The US House Judiciary Committee held a major hearing on big tech antitrust concerns last summer. That included testimony from Tim Cook, Sundar Pichai, Jeff Bezos, and Mark Zuckerberg. Now the Antitrust subcommittee has met again today and revealed more details on how legislation that could be proposed as early as this spring could aim to reform big tech like Apple.
Reported by The Verge, today’s hearing, entitled “Reviving Competition, Part 1: Proposals to Address Gatekeeper Power & Lower Barriers to Entry Online” (available on YouTube) focused on understanding how big tech can act as gatekeepers and what approaches could be effective for new legislation to prevent that.
Detailed by The Verge, the three broad goals for bills we could see proposed later this spring will be aimed at:
Data interoperability and portability: Users should be able to take their data elsewhere with ease. Example: Think about how you can move your phone number between carriers. Before the 1996 Telecommunications Act, that wasn’t always an option!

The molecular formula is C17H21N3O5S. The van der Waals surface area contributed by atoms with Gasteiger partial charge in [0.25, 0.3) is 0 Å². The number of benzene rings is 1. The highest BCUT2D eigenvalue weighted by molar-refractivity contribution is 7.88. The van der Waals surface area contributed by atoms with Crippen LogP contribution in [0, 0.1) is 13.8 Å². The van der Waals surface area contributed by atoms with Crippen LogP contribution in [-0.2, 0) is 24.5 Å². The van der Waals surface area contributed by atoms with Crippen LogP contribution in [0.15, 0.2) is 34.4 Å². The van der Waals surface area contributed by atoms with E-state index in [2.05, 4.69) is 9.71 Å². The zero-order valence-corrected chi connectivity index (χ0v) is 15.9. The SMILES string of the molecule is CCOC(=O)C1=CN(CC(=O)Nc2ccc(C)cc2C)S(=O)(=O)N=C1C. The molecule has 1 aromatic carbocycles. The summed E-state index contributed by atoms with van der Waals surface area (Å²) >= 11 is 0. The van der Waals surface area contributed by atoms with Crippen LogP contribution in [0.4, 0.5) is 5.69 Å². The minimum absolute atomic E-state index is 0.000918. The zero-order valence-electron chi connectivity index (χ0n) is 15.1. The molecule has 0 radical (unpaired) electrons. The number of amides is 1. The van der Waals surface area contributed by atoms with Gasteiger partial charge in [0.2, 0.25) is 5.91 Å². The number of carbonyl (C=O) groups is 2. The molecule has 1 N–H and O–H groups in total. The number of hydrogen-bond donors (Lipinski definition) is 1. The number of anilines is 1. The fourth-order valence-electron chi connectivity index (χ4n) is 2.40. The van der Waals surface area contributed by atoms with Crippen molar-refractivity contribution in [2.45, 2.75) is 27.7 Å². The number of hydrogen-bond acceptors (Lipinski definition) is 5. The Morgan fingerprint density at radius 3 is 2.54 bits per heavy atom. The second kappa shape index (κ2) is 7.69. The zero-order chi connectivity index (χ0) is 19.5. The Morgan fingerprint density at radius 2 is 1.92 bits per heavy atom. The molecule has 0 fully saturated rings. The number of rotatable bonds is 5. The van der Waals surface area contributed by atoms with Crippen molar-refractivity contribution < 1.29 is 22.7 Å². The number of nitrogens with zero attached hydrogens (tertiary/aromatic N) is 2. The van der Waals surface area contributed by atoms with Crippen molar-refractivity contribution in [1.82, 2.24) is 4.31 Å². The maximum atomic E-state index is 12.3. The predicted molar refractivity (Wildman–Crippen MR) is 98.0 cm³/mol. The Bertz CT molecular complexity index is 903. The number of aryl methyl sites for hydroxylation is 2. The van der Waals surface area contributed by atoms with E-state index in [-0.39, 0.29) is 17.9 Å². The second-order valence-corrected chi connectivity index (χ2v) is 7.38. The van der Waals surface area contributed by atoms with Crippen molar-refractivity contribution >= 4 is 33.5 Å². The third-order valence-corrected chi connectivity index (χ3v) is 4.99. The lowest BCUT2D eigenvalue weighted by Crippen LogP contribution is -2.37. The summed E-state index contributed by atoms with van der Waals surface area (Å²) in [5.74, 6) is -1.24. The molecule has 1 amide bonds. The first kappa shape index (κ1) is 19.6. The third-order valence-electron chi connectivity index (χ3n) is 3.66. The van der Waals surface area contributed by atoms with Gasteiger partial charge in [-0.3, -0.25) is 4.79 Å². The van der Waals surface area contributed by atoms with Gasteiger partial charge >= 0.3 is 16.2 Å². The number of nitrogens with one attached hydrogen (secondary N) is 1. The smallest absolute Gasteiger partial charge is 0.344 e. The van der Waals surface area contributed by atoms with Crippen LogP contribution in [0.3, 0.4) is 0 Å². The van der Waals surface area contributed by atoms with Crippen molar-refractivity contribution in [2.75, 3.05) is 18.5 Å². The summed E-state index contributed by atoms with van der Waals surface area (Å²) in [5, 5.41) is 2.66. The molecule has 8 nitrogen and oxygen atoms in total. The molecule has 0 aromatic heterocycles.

Nondiscrimination: Basically, a dominant platform shouldn’t be able to preference its own products over those of its competitors.
Structural remedies: Breaking apart different lines of business or platforms under one company.
While we could see the first bills around big tech legislation relatively soon, it may be some time before they are finalized and actually voted on. The US House antitrust subcommittee will have two more hearings before the first legislation is initially filed.
Separately, Senator Amy Klobuchar (D-MN), the chair of the Senate’s antitrust panel submitted a bill earlier this month that could see fines up to 15% of annual revenue for Apple and others deemed to be acting anticompetitively.
- US DOJ investigating antitrust complaints regarding the ‘Sign in with Apple’ button
- Antitrust reform bill could see Apple fined 15% of its annual revenue
- Epic Games antitrust complaint filed against Apple in Europe, after US and Australia
- North Dakota senate votes down anti-App Store bill first given to lawmaker by Coalition for App Fairness lobbyist
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